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Scientists know surprisingly little about the heat and cold tolerances of insects, especially tropical ones

An aerial view of the Yasuni National Park, in Ecuador's northeastern jungle.
Dolores Ochoa
An aerial view of the Yasuni National Park, in Ecuador's northeastern jungle.

Some tropical bugs may take climate change harder than insects in areas where the temperature varies throughout the year.

That, perhaps surprising, finding came out of a long-term study by ecologist Alisha Shah. She’s based at Michigan State University’s Kellogg Biological Station. Shah spent about five years studying insects in streams, in Ecuador and Colorado. She found the bugs in hot climates actually had a smaller range of temperatures in which they could function.

"Those insects are going to have a much harder time dealing with warming in their streams just because they’re not adapted as far as we can tell to these sort of changing conditions." said Shah.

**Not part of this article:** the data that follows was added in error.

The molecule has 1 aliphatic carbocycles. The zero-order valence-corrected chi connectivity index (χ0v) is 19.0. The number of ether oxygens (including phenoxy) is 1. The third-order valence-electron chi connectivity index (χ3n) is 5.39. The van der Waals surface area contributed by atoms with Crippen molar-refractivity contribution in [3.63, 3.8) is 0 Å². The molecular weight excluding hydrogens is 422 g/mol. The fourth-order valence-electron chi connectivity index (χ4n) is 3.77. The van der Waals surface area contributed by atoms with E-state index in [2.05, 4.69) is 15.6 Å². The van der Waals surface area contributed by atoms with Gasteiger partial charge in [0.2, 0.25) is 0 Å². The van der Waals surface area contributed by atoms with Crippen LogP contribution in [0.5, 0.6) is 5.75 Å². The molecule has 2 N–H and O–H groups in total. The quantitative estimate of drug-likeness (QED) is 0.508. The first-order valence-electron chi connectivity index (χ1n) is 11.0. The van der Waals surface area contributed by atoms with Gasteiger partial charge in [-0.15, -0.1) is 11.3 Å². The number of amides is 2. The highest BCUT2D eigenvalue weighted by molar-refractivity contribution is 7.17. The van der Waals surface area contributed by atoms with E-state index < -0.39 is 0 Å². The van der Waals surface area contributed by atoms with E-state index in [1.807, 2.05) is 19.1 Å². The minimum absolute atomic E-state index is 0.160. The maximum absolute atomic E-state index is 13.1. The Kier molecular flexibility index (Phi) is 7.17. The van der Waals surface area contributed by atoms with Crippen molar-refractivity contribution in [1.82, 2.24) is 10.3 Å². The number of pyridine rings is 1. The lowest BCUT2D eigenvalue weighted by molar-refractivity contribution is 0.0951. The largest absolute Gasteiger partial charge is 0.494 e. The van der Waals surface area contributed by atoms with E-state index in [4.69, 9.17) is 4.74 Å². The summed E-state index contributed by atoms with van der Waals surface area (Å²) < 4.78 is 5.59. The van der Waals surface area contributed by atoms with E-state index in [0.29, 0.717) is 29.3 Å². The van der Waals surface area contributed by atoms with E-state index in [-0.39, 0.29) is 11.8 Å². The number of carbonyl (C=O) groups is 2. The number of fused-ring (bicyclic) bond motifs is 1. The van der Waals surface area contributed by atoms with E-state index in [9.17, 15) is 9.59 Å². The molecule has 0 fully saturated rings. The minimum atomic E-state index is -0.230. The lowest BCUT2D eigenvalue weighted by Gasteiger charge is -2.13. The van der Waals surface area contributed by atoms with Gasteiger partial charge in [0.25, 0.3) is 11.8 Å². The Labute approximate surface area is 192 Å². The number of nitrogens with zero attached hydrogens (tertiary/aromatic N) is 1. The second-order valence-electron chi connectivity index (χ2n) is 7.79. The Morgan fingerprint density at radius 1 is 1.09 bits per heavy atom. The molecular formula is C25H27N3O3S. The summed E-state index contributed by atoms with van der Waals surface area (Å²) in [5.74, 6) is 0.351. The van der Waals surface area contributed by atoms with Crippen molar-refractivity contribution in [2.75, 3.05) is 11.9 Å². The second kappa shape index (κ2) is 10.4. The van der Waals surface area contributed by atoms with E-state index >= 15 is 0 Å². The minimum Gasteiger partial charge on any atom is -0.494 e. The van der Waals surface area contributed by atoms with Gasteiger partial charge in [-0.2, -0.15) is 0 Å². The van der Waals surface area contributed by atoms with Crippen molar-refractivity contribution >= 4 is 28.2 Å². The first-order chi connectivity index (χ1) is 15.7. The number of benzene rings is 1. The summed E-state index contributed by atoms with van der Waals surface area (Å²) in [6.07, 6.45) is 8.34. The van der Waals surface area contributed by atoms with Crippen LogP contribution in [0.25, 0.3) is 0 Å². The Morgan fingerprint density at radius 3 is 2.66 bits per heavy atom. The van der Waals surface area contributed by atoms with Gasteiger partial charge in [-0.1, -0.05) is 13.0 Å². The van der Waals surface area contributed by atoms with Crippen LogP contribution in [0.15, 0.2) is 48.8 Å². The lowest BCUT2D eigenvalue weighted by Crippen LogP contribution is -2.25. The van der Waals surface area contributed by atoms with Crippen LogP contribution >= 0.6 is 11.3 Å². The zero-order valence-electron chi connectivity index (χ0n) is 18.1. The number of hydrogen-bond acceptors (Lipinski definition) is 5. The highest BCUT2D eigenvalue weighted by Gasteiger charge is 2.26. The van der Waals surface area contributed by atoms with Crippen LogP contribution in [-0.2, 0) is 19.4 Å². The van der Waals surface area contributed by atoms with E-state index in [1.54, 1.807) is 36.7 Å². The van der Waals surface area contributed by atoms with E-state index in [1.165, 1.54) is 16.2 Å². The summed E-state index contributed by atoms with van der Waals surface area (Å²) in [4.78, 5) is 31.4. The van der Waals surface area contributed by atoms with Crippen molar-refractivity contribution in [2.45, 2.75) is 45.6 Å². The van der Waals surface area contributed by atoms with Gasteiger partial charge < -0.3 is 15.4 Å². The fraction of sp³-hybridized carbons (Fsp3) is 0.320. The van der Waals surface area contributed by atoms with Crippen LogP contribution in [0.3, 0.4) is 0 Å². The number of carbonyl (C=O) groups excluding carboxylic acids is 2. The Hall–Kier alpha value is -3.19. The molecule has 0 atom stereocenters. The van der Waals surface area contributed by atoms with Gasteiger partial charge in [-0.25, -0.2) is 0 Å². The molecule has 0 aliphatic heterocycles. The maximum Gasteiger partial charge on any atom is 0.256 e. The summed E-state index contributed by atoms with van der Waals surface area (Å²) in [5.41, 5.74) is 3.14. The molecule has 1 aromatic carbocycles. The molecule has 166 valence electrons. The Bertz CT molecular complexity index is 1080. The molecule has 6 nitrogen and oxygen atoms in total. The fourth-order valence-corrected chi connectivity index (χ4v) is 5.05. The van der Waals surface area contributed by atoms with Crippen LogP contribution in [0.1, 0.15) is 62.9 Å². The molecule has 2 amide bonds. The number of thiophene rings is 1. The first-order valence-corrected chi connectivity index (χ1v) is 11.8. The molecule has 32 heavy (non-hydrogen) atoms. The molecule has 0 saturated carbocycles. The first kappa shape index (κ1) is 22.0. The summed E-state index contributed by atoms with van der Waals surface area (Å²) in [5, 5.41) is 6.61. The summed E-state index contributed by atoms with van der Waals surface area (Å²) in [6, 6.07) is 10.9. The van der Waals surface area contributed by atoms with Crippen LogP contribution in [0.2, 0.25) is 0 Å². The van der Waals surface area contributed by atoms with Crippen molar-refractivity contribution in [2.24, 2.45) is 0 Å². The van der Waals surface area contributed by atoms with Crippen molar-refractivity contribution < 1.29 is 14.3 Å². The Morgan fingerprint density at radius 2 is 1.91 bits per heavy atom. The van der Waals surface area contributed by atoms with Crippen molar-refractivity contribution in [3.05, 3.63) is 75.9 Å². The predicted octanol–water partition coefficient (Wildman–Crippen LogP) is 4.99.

Shah will give a talk on her findings Tuesday at 6:30 pm at the Kellogg Biological Station. The talk will also be livestreamed on Zoom.

Sehvilla Mann joined WMUK’s news team in January 2014 as a reporter on the local government and education beats. Before that she covered a variety of topics, including environmental issues, for Bloomington, Indiana NPR and PBS affiliates WFIU and WTIU. She’s also written and produced stories for the Pacifica Network and WYSO Public Radio in Yellow Springs, Ohio. Sehvilla holds a B.A. in French from Earlham College and an M.A. in journalism from Indiana University.